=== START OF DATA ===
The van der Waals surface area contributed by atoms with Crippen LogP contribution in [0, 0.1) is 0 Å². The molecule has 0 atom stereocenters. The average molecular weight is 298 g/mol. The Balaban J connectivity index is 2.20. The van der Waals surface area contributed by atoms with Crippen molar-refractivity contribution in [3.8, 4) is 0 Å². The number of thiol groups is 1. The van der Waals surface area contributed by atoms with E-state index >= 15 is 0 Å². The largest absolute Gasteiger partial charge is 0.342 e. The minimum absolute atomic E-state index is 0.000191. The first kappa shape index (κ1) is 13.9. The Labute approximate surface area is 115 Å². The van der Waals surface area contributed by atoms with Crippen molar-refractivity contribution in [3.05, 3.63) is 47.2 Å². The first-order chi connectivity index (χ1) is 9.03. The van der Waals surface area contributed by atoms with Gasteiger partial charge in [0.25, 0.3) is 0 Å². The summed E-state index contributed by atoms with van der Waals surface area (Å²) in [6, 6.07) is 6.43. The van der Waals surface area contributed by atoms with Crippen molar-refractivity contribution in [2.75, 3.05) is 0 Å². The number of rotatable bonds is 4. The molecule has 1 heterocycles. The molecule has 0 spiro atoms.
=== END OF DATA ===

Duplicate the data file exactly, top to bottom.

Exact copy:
The van der Waals surface area contributed by atoms with Crippen LogP contribution in [0, 0.1) is 0 Å². The molecule has 0 atom stereocenters. The average molecular weight is 298 g/mol. The Balaban J connectivity index is 2.20. The van der Waals surface area contributed by atoms with Crippen molar-refractivity contribution in [3.8, 4) is 0 Å². The number of thiol groups is 1. The van der Waals surface area contributed by atoms with E-state index >= 15 is 0 Å². The largest absolute Gasteiger partial charge is 0.342 e. The minimum absolute atomic E-state index is 0.000191. The first kappa shape index (κ1) is 13.9. The Labute approximate surface area is 115 Å². The van der Waals surface area contributed by atoms with Crippen molar-refractivity contribution in [3.05, 3.63) is 47.2 Å². The first-order chi connectivity index (χ1) is 9.03. The van der Waals surface area contributed by atoms with Gasteiger partial charge in [0.25, 0.3) is 0 Å². The summed E-state index contributed by atoms with van der Waals surface area (Å²) in [6, 6.07) is 6.43. The van der Waals surface area contributed by atoms with Crippen molar-refractivity contribution in [2.75, 3.05) is 0 Å². The number of rotatable bonds is 4. The molecule has 1 heterocycles. The molecule has 0 spiro atoms.